Stick With Your Kind

I sat there for a moment, completely stunned at the comment. I had never really noticed before it was mentioned. And I had never thought about any of the ramifications concerning it. And yet, here I was…wondering how much of a difference that particular ripple had made in my life. After all, I’m always exploring the points of patterns and relationships.

The comment? One of my friends made the point that in the circle of friends we had, I was the only Pagan. I honestly had never noticed before – I always viewed people as people, not the little labels that get tied on to them by others. My friends, to me, are simply who they are: Eric, Donna, Stefanie, Terrance, (the other) Thomas, and a few others. I never considered classifying them by what belief system they held to, or by their skin color – they just are. Certainly, I have Pagan friends, but they either run in other social circles from myself, or are too far away for me to socialize with – other than via the Internet.

Among all of us, we rarely talk politics or world issues. Those topics come up every now and then, but all of us have grown bored discussing what would or should happen in the Ukraine or on the Gaza Strip in the Middle East. Instead, we discuss other “fun” topics, such as how to handle statistical anomalies within bell curve notation for grading metrics of students, or our favorite topic – exploring the intricacies related to our own distinct beliefs. We have sat and had prolonged discussions on such things as reincarnation, what constitutes God/Gods, how our beliefs help shape our moral compasses in life. We all have different perspectives, and its always nice to hear the similarities along with the differences. Very rarely does anything dip into the realm of debate, where one person is trying to “win points” or “prove their superiority” in the conversation.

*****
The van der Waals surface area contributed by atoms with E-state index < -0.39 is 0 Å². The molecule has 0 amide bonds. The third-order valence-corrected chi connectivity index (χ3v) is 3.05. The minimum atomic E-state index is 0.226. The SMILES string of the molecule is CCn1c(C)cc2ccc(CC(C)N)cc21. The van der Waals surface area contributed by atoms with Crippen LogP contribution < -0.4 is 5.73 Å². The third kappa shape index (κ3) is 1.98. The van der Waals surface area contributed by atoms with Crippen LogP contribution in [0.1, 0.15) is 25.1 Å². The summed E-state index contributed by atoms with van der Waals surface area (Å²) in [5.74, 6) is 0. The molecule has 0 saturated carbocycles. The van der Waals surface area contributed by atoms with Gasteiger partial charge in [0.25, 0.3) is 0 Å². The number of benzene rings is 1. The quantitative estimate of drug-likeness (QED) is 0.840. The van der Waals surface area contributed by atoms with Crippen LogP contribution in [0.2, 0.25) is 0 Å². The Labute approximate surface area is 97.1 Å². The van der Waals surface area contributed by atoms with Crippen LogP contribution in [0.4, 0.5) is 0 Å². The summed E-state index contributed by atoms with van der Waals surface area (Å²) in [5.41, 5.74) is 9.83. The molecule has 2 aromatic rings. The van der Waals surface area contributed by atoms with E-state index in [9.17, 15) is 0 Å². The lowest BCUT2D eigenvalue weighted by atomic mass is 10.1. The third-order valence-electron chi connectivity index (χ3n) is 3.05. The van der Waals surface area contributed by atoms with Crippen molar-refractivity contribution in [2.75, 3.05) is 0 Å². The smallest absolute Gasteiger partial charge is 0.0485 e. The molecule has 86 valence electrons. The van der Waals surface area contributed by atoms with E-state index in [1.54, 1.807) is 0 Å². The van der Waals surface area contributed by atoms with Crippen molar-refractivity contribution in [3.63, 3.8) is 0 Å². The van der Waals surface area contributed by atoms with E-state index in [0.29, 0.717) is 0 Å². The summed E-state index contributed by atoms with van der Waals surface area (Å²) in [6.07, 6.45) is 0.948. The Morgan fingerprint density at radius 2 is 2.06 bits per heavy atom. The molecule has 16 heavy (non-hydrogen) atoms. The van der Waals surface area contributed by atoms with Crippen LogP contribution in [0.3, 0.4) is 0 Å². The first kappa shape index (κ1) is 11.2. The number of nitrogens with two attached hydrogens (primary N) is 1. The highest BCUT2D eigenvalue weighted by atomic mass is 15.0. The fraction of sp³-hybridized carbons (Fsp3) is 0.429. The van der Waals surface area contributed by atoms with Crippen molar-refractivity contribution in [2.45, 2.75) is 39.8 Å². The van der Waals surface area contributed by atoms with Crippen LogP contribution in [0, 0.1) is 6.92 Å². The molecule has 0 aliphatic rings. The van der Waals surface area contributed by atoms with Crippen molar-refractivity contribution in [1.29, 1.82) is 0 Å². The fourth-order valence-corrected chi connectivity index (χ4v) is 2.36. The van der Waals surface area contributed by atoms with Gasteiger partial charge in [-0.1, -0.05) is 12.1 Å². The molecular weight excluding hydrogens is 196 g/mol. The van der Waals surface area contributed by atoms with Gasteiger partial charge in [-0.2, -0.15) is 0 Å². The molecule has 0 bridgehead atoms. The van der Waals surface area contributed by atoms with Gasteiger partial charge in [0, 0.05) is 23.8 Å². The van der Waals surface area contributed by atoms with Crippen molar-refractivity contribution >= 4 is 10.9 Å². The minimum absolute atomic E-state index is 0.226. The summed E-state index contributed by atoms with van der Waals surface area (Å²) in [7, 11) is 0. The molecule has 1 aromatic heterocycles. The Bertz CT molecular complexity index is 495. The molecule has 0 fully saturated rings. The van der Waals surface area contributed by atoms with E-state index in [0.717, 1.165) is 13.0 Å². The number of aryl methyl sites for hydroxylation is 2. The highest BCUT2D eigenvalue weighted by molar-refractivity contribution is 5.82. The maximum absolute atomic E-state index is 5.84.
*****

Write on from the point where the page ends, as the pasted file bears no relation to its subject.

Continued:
We all came from different religious backgrounds, but for the large majority – we are all college professors of one stripe or another. Perhaps its the fact that we have that particular shared stake in our background that keeps us from devolving into shouting matches and contested battles of words and statements. Whatever it is – its a refreshing part of conversation for us.

But it begs the point, as the only Pagan, should I be looking for another social circle to be in? Should I be trying to “mix with my own kind”? Does my lack of socialization with other Pagans place my own beliefs of Paganism in some form of jeopardy? I am less Pagan for not socializing with other Pagans more often??

I already know my answers to this…and anyone who has ever spent time with me should likewise know the answer as well. However, I thought that this might be a good point to turn those questions on you. Perhaps, your answers may come easily…perhaps those answers don’t. But as I tell my students, anyone can make a statement – its the manner in which you back up your points that makes the difference.

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